In order to properly use the method to make a moral argument, the moral element needs to be included. The object of this argument is to show that the morality of something (such as an action) can be determined by assessing its harms and benefits. One way to do this is to use an argument from authority. For example, you might use John Stuart Mill as an authority and cite his view of ethics (specifically utilitarianism). This would make the connection between consequences and morality. While this is a legitimate argument, it is rather weak because there other equally authoritative philosophers who argue against consequentialism. A second approach is to use the method of applying moral theories and state that you are arguing within the context of a consequentialist ethical theory (such as Mill’s). While this is a legitimate approach it does have the weakness of simply assuming the correctness of the theory-thus making the argument conditional upon how appealing the theory is to the reader. A third approach is to develop an argument from intuition to argue that creating positive value is good and creating negative value is wrong. It could then be argued that more positive value is better than more negative value (this could be done by using an analogy, perhaps to something like profit and loss). The appropriate conclusion could then be drawn based on the assessment of the relative weight of harms and benefits. There are also other ways to bring in the moral element.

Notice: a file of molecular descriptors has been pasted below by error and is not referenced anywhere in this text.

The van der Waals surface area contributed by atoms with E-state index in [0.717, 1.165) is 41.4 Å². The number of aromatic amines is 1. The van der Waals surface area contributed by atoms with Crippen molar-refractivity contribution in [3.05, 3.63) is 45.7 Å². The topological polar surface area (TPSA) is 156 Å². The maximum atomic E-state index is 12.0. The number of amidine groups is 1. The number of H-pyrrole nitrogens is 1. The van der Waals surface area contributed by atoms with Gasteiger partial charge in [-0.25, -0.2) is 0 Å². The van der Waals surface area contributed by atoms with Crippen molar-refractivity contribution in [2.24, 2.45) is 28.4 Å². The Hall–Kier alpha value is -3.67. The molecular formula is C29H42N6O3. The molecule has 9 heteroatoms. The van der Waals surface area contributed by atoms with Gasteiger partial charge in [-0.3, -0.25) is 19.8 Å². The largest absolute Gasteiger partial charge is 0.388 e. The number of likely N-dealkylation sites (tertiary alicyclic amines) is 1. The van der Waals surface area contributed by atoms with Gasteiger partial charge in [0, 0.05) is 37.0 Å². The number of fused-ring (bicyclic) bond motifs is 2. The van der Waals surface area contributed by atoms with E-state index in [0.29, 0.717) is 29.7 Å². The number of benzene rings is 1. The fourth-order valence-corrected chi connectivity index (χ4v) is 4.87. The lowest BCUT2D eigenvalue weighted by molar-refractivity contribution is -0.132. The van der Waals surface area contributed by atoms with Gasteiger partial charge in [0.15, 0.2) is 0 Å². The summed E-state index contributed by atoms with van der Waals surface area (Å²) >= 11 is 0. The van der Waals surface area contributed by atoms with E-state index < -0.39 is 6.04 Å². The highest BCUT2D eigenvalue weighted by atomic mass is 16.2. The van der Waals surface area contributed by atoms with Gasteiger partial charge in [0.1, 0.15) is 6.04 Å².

Since this method is commonly used, you might have to argue against someone employing it. One way to respond to this method is to accept the method but offer an alternative assessment. This can be done by presenting an alternative set of harms of benefits or by arguing for a different assessment of their relative weight.
For example, a person might present the following counter to the example given above.
While violent media might produce such harms, it also produces benefits. Violent films, shows and video games are very popular, generating large profits. People also enjoy violent media. If we weigh the small number of deaths and injuries against the massive profits and enjoyment, it is clear that the benefits of violent media outweigh the harms. Therefore, violent media is morally acceptable. Naturally, a proper argument would need to be developed more, but the example provides the generally idea of how this sort of thing can be done.
A second way to respond is to reject the method and argue using another method (this would be to argue by counter method). It can be argued that some factor other than consequences should be used when assessing the situation. This can be done by using another method, such as appealing to rights or rules, to counter the original argument. To continue with the example of censorship of violent movies, the following illustrates this approach. While violence in the media might lead to harms, people have a moral right to free expression. This moral right overrides the consideration of harms. Therefore, violence in the media should not be censored. Naturally, this sort of argument would need to be fully developed. In this example, the right to free expression would need to be supported by an argument.